? "The Nickel Boys" is a written monument to the black boys who - alone and helpless - were subjected to cruel and inhumane treatment in a so-called "reform school", and the perpetrators and enablers of the crimes they endured were the same kind of people who today shout "send her back" and "build the wall" while flaunting their lack of intelligence,

    This book equally moved and infuriated me - why can't we manage to finally render the attitudes discussed in this historical novel, well,

    ? "The Nickel Boys" is a written monument to the black boys who - alone and helpless - were subjected to cruel and inhumane treatment in a so-called "reform school", and the perpetrators and enablers of the crimes they endured were the same kind of people who today shout "send her back" and "build the wall" while flaunting their lack of intelligence, compassion and, above all, their lack of shame and self-respect (two words: caged kids). Based on true events that happened at the

    in Florida during the Jim Crow-era, Whitehead's fictional characters stand for the real victims, giving them a voice, preserving and telling their stories - in short, Whitehead masterfully uses the potential of fiction to commemorate the past and the people who lived in it.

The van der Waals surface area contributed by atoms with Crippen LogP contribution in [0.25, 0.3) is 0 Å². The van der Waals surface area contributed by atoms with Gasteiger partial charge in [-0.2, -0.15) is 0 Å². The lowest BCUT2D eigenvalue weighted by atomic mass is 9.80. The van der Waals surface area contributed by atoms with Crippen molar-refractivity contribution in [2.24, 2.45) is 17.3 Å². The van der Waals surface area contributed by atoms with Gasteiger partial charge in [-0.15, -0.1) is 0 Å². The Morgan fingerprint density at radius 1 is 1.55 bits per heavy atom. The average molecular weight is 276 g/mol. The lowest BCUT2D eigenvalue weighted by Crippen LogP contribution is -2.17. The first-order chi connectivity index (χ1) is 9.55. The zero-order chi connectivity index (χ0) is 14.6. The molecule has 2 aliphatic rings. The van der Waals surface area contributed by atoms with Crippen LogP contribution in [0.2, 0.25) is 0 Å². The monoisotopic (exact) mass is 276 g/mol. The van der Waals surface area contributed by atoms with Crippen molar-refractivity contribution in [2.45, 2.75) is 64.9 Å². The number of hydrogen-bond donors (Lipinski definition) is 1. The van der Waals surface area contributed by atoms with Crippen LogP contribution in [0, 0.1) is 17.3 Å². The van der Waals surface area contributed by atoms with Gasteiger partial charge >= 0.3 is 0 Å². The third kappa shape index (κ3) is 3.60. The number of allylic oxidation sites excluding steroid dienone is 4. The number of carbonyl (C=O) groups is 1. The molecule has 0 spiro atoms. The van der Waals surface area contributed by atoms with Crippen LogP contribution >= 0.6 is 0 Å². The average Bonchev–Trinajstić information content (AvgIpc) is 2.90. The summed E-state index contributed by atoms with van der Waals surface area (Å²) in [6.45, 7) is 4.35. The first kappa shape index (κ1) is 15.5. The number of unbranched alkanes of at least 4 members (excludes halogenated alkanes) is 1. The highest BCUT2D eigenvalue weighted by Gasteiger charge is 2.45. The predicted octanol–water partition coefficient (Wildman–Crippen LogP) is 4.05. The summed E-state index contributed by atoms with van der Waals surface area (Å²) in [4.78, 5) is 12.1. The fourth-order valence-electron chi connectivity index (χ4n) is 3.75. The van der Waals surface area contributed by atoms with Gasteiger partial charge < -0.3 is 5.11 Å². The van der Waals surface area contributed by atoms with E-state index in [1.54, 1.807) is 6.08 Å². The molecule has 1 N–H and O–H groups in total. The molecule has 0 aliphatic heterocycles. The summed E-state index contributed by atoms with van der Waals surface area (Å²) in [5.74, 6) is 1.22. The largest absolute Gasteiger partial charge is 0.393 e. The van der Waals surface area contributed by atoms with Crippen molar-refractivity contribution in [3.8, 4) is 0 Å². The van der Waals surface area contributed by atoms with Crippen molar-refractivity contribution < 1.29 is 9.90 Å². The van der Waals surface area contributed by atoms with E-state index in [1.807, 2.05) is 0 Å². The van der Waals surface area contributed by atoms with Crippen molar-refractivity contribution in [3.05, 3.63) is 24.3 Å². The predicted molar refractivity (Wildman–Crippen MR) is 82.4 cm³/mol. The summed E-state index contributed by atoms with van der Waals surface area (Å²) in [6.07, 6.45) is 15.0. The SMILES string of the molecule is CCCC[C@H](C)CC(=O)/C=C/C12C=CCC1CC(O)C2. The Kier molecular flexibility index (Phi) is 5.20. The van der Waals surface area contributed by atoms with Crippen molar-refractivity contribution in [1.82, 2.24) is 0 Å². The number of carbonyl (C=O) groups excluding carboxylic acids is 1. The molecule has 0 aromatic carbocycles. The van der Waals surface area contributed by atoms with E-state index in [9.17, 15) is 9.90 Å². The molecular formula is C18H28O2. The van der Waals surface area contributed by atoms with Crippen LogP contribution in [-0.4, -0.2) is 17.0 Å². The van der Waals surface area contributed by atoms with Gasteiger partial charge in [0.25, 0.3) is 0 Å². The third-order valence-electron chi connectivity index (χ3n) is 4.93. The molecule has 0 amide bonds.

The book's protagonist is Elwood Curtis, a young black man who is inspired by Martin Luther King and dreams of attending college. But in a classic combo of wrong place, wrong time and systemic racism, he ends up at the Nickel Academy, a reform school where black boys get viciosuly beaten, degraded, tortured, molested, raped, and, if the supervisors decide so, murdered. Elwood becomes friends with another boy named Turner, and tries to think of ways to get out of Nickel and, like MLK, to stand up in the face of injustice. This main narrative strand is interspersed with information about the destinies of different Nickel boys, both those who died at the school and those who survived, now physically free but trapped by traumatic memories. I will not give away more of the story, but the twist at the end and the epilogue of the book are absolutely fantastic.

    Unlike